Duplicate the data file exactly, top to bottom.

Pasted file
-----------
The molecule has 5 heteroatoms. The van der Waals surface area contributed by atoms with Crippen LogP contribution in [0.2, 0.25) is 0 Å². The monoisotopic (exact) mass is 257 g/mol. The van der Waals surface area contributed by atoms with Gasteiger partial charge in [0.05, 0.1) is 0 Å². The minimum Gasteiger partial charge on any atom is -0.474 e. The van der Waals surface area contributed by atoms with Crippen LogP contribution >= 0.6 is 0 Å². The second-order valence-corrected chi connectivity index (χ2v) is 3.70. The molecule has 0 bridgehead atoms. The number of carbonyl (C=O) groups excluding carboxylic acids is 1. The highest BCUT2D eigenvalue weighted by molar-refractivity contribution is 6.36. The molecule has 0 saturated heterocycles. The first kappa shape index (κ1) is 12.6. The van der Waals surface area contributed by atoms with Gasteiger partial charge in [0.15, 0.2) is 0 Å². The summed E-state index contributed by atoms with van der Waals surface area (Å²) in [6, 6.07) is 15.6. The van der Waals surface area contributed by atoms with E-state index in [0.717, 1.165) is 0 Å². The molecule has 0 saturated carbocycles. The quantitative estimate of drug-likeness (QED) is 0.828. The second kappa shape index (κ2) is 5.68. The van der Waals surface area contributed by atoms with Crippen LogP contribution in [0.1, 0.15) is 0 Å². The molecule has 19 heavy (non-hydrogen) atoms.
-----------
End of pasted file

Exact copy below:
The molecule has 5 heteroatoms. The van der Waals surface area contributed by atoms with Crippen LogP contribution in [0.2, 0.25) is 0 Å². The monoisotopic (exact) mass is 257 g/mol. The van der Waals surface area contributed by atoms with Gasteiger partial charge in [0.05, 0.1) is 0 Å². The minimum Gasteiger partial charge on any atom is -0.474 e. The van der Waals surface area contributed by atoms with Crippen LogP contribution >= 0.6 is 0 Å². The second-order valence-corrected chi connectivity index (χ2v) is 3.70. The molecule has 0 bridgehead atoms. The number of carbonyl (C=O) groups excluding carboxylic acids is 1. The highest BCUT2D eigenvalue weighted by molar-refractivity contribution is 6.36. The molecule has 0 saturated heterocycles. The first kappa shape index (κ1) is 12.6. The van der Waals surface area contributed by atoms with Gasteiger partial charge in [0.15, 0.2) is 0 Å². The summed E-state index contributed by atoms with van der Waals surface area (Å²) in [6, 6.07) is 15.6. The van der Waals surface area contributed by atoms with E-state index in [0.717, 1.165) is 0 Å². The molecule has 0 saturated carbocycles. The quantitative estimate of drug-likeness (QED) is 0.828. The second kappa shape index (κ2) is 5.68. The van der Waals surface area contributed by atoms with Crippen LogP contribution in [0.1, 0.15) is 0 Å². The molecule has 19 heavy (non-hydrogen) atoms.